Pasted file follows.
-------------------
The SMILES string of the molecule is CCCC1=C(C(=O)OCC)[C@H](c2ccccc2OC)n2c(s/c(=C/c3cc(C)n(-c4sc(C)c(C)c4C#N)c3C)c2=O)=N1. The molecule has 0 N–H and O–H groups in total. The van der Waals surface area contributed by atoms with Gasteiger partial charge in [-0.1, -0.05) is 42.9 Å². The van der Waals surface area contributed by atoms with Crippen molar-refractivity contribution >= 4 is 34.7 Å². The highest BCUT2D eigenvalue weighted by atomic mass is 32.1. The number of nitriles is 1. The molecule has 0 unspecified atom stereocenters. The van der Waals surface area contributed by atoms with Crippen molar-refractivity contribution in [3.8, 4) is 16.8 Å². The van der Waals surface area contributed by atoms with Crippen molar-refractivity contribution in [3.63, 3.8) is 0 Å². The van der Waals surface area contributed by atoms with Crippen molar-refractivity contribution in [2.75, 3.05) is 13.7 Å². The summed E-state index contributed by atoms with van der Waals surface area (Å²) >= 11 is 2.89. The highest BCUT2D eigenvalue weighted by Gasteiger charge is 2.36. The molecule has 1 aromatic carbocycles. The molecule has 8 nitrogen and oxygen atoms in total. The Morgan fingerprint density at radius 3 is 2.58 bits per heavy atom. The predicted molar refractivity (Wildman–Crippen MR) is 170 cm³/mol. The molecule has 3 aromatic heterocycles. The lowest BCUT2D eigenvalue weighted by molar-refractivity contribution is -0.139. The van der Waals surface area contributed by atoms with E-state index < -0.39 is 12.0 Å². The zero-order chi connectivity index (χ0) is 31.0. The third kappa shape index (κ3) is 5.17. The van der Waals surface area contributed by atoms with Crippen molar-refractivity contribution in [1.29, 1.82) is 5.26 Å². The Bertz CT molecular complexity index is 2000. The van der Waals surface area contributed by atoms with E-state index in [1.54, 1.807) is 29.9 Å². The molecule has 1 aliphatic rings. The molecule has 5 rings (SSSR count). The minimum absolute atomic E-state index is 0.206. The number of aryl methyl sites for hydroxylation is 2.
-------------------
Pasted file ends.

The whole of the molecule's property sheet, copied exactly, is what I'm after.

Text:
The SMILES string of the molecule is CCCC1=C(C(=O)OCC)[C@H](c2ccccc2OC)n2c(s/c(=C/c3cc(C)n(-c4sc(C)c(C)c4C#N)c3C)c2=O)=N1. The molecule has 0 N–H and O–H groups in total. The van der Waals surface area contributed by atoms with Gasteiger partial charge in [-0.1, -0.05) is 42.9 Å². The van der Waals surface area contributed by atoms with Crippen molar-refractivity contribution >= 4 is 34.7 Å². The highest BCUT2D eigenvalue weighted by atomic mass is 32.1. The number of nitriles is 1. The molecule has 0 unspecified atom stereocenters. The van der Waals surface area contributed by atoms with Crippen molar-refractivity contribution in [3.8, 4) is 16.8 Å². The van der Waals surface area contributed by atoms with Crippen molar-refractivity contribution in [3.63, 3.8) is 0 Å². The van der Waals surface area contributed by atoms with Crippen molar-refractivity contribution in [2.75, 3.05) is 13.7 Å². The summed E-state index contributed by atoms with van der Waals surface area (Å²) >= 11 is 2.89. The highest BCUT2D eigenvalue weighted by Gasteiger charge is 2.36. The molecule has 1 aromatic carbocycles. The molecule has 8 nitrogen and oxygen atoms in total. The Morgan fingerprint density at radius 3 is 2.58 bits per heavy atom. The predicted molar refractivity (Wildman–Crippen MR) is 170 cm³/mol. The molecule has 3 aromatic heterocycles. The lowest BCUT2D eigenvalue weighted by molar-refractivity contribution is -0.139. The van der Waals surface area contributed by atoms with E-state index < -0.39 is 12.0 Å². The zero-order chi connectivity index (χ0) is 31.0. The third kappa shape index (κ3) is 5.17. The van der Waals surface area contributed by atoms with Crippen molar-refractivity contribution in [1.29, 1.82) is 5.26 Å². The Bertz CT molecular complexity index is 2000. The van der Waals surface area contributed by atoms with E-state index in [1.54, 1.807) is 29.9 Å². The molecule has 1 aliphatic rings. The molecule has 5 rings (SSSR count). The minimum absolute atomic E-state index is 0.206. The number of aryl methyl sites for hydroxylation is 2.